Page:Folk-lore - A Quarterly Review. Volume 22, 1911.djvu/557

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Reviews. 5 2 1

people, and their present separation appears to be due to the inroad of the Ahoms, a Shan tribe from the upper course of the Iravvadi, who invaded Assam and gave their name to the province in the thirteenth century.

The tribal religion is of the animistic type, earth, air, and sky being in their belief peopled by a host of invisible spiritual beings, known as Modai, possessing powers and faculties superior to those of man, and almost invariably malignant. Neither ancestor worship nor the cult of the forces of nature prevails to any important extent. Their deities fall into two classes, — household and village gods, one revered by the family, and the other by the collective tribe. The leader of the first group is Bathau, whose symbol is the tree Euphorbia sj>knde?is, often to be seen in the homestead surrounded by a bamboo fence. Next to him comes the familiar figure of the Mother Goddess, his consort, Mainao, guardian of the rice fields. Many of the present village deities have been directly imported from Hinduism ; the three great annual festivals are, however, not connected with their worship, but with the ingathering of the three annual crops of rice. Offerings to these deities are infrequently made, and generally only when some disaster menaces the community.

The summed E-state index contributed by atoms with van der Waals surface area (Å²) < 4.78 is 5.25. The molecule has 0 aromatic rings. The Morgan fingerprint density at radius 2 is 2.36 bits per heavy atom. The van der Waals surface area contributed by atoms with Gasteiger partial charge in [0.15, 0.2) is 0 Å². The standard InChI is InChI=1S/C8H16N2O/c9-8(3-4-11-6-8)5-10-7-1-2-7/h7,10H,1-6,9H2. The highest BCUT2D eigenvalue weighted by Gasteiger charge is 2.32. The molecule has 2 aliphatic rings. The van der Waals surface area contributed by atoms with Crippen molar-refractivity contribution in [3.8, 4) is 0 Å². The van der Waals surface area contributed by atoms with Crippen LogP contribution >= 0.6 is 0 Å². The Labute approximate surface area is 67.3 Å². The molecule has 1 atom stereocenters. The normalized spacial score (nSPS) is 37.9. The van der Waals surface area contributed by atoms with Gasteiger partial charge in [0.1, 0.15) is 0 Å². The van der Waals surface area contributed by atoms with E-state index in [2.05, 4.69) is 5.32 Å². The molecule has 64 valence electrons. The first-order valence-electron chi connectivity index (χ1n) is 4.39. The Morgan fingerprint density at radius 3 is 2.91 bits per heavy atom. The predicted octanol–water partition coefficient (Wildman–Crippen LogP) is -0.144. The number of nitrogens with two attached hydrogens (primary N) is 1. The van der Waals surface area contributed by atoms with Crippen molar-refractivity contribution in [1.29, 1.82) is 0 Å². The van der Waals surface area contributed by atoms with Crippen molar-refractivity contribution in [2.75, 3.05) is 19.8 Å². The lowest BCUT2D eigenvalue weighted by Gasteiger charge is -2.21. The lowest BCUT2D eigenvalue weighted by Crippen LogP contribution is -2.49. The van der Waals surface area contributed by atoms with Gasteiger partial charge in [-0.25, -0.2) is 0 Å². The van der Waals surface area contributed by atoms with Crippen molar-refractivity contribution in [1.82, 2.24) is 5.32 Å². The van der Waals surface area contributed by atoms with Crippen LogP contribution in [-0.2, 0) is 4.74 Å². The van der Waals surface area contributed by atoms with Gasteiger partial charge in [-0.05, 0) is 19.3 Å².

Little of the tribal folklore has been collected. They specially reverence water, particularly flowing water, and one of their legends connects the union of the primal pair with a visit to a tank, and attributes the respect for water to the kindness of the fishes, who conferred a boon upon the god Sri, who, with a change of sex, is a direct importation of the Hindu goddess of luck. Their myth of thunder tells how a maiden unwilling to marry flew away into the sky ; the voice of her rejected suitor, as he shouts to recall her, makes the thunder, and her fiery glance, as she looks back on him, is the lightning. To the small collection of tales made by Mr. Endle, his editor, Mr. Anderson, adds three : one of the simpleton who changes his betrothed wife for an ox, the ox for a goat, the goat for a bundle of bananas, and these as payment for learning the art of snapping his fingers ; the second that of the monkey and the hare, in which the former meets his end when he puts his head into the tiger's mouth; the third a variant of the Swan Maiden cycle, where the youth burns